What is Climate Migration?

by Hayd Mohamed

Climate change has widespread multifaceted effects, one of which is climate migration. The response to changes in climatic conditions and climatic hazards can lead to forced migration [1]. The widespread effects of climate change have been closely linked in playing a crucial role as a push factor for migration [6].

The adverse impacts of climate change are expected to lead to displacement, Latin America, Sub-Saharan Africa and Southeast Asia are regions of the world which are predicted to generate up to 143 million climate migrants by 2050 [2]. These displacements are oftentimes not voluntary but forced, they therefore need to be understood as two very different things. In 2017, 68.5 million people were forcibly migrating due to climatic effects such as flooding, drought intensification, storm events, and forest fires [2]. These naturally occurring events are being intensified by air pollution and anthropogenic climate change, which has led to sea level rise, desertification, and extreme weather events which has exacerbated the events [2]. 

Nigeria is a country that is predicted to experience a large decrease in its population due to forced climate related migration, suffering from an increase in temperature, variable rainfall, drought, and desertification [5]. Lake Chad, which spreads into Nigeria, is used for agriculture and essential as a water source. However, desertification as well as misuse of the water and deforestation have led to a shrinking of the lake’s water volume by almost 90% over the last 60 years [7].

On top of water and food scarcity being an issue and leading to the involuntary uprooting of migrants, development in the countries affected by these climatic hazards are also significantly hindered. Economic growth is directly undermined by the large outflow of climate migrants as it puts a large financial strain on both, the origin country’s government and the host country in which migrants choose to resettle [8]. These ecological threats are only set to worsen and are expected to have the most profound effects in countries where the political fabric is fragile. Adaptation and mitigation measures are either insufficient or non-existence causing delays in response to environmental degradation and major hazard or climate events [8].

Despite currently 1% of the world’s population living in conditions deemed uninhabitable and designated hot zones this number is only said to increase to 19% by 2070 [4]. Globally, the fresh water has seen a 60% decrease compared to 50 years ago and the demand for food is only anticipated to rise by 50% [9]. A coordinated global discussion surrounding the topic needs to be brought to the forefront in order to best mitigate and effectively respond to the predicted millions of people that will inevitably be forced to relocate due to climatic effects if no actions are taken.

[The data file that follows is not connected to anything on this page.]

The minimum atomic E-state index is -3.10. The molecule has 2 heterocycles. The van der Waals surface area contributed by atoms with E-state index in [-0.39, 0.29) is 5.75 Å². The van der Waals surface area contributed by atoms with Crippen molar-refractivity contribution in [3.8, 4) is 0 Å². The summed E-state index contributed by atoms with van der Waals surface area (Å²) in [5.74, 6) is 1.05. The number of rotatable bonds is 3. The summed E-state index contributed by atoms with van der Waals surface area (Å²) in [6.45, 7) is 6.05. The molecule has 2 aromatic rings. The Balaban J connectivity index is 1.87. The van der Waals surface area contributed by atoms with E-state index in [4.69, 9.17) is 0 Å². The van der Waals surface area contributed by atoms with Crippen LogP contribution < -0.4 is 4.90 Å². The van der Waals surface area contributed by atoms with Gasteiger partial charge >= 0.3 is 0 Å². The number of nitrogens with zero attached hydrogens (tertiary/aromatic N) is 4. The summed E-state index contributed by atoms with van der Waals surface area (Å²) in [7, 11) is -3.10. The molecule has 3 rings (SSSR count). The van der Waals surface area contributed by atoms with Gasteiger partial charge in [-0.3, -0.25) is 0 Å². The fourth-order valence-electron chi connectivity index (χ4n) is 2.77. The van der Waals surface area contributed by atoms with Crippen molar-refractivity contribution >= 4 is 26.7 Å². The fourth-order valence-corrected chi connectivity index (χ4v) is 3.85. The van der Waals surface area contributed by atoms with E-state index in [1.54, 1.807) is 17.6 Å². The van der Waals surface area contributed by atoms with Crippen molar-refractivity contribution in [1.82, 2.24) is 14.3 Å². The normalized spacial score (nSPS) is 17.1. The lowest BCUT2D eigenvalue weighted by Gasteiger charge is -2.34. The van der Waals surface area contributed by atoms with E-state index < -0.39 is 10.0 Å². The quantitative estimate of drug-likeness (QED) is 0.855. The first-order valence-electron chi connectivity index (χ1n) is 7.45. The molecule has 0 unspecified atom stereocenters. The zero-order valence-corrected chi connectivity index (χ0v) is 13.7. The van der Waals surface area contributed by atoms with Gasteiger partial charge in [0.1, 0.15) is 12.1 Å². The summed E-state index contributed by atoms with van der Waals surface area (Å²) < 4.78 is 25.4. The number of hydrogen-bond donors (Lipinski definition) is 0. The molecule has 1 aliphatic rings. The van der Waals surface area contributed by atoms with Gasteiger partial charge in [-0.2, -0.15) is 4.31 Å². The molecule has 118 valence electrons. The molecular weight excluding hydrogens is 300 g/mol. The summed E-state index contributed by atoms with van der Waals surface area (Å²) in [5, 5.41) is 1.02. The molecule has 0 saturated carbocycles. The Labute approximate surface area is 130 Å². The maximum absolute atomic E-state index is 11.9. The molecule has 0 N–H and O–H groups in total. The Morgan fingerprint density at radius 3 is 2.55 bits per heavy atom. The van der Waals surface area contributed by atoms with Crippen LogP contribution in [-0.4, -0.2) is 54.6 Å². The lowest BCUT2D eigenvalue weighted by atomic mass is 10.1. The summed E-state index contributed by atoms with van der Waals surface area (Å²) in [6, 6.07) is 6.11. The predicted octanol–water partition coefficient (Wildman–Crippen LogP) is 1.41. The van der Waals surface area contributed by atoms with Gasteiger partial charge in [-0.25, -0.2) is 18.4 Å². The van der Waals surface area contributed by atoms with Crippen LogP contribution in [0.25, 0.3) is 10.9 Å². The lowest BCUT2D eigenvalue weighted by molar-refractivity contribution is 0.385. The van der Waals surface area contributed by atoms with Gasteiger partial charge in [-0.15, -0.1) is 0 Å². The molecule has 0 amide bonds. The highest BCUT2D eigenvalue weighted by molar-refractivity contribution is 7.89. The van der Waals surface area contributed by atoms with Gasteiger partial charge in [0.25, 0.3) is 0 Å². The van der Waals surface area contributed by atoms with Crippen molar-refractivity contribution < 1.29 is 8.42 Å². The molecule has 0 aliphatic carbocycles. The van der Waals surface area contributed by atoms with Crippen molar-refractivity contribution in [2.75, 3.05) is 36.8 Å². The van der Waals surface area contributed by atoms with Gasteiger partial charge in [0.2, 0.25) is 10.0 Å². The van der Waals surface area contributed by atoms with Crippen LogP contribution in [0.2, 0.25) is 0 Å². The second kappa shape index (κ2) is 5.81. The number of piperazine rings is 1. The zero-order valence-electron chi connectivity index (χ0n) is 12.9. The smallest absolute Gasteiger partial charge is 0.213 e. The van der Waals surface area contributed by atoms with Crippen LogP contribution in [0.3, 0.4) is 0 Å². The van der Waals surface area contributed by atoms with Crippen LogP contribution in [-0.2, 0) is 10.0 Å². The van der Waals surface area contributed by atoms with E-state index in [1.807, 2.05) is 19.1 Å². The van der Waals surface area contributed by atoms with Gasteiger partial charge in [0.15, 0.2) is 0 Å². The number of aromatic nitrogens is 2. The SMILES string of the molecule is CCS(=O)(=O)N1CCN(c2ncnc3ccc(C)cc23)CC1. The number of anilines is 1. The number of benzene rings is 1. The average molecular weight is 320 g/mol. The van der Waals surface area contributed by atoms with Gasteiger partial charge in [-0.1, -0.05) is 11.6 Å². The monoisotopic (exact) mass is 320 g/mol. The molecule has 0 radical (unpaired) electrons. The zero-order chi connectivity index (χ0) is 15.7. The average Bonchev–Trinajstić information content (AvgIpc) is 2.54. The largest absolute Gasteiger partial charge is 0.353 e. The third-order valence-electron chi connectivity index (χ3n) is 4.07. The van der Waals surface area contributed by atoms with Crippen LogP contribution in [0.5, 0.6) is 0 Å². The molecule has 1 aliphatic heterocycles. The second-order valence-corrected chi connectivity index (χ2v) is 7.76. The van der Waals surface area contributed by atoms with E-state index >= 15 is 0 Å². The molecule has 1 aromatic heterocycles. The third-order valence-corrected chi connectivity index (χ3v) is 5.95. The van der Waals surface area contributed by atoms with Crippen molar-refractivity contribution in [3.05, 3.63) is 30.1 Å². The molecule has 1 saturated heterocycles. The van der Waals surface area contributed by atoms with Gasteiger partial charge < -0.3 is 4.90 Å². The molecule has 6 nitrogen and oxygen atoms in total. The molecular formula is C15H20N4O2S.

[1] Giovanni Bettini, 2014. Climate migration as an adaption strategy: de-securitizing climate-induced migration or making the unruly governable?. Critical Studies on Security, 2(2), pp.180-195. DOI: 10.1080/21624887.2014.909225
[2] John Podesta, 2019. The climate crisis, migration, and refugees. [online] Brookings. Available at: https://www.brookings.edu/research/the-climate-crisis-migration-and-refugees/ [Accessed 2nd June 2021].
[3] Earth Org. 2020. Climate Crisis Could Displace 1.2 Billion People By 2050- Study | Earth.Org – Past | Present | Future. [online] Available at: https://earth.org/climate-crisis-could-displace-1-2-billion-people-by-2050/ [Accessed 27 May 2021].
[4] Julia Toscano, 2015. Climate Change Displacement and Forced Migration: An International Crisis. Ariz. J. Envtl. L. & Pol’y, 6, 457.
[5] Huma Haider, 2019. Climate change in Nigeria: Impacts and responses | PreventionWeb.net. [online] Preventionweb. Available at: https://www.preventionweb.net/publications/view/68975 [Accessed 2 June 2021].
[6] Johannes Luetz, 2019. Climate Refugees: Why Measuring the Immeasurable Makes Sense Beyond Measure. Climate Action, pp.286-299. DOI: 10.1007/978-3-319-95885-9_81
[7] National Geographic. 2017. An Uncertain Future on the Shores of Africa’s Vanishing Lake. [online] Available at: https://www.nationalgeographic.com/photography/article/lake-chad-desertification [Accessed 1 June 2021].
[8] Betsy Hartmann, 2010. Rethinking climate refugees and climate conflict: Rhetoric, reality and the politics of policy discourse. Journal of International Development, 22(2), pp.233-246.DOI: 10.1002/jid.1676.
[9] The Guardian. 2020. Climate crisis could displace 1.2bn people by 2050, report warns. [online] Available at: https://www.theguardian.com/environment/2020/sep/09/climate-crisis-could-displace-12bn-people-by-2050-report-warns [Accessed 28 May 2021].
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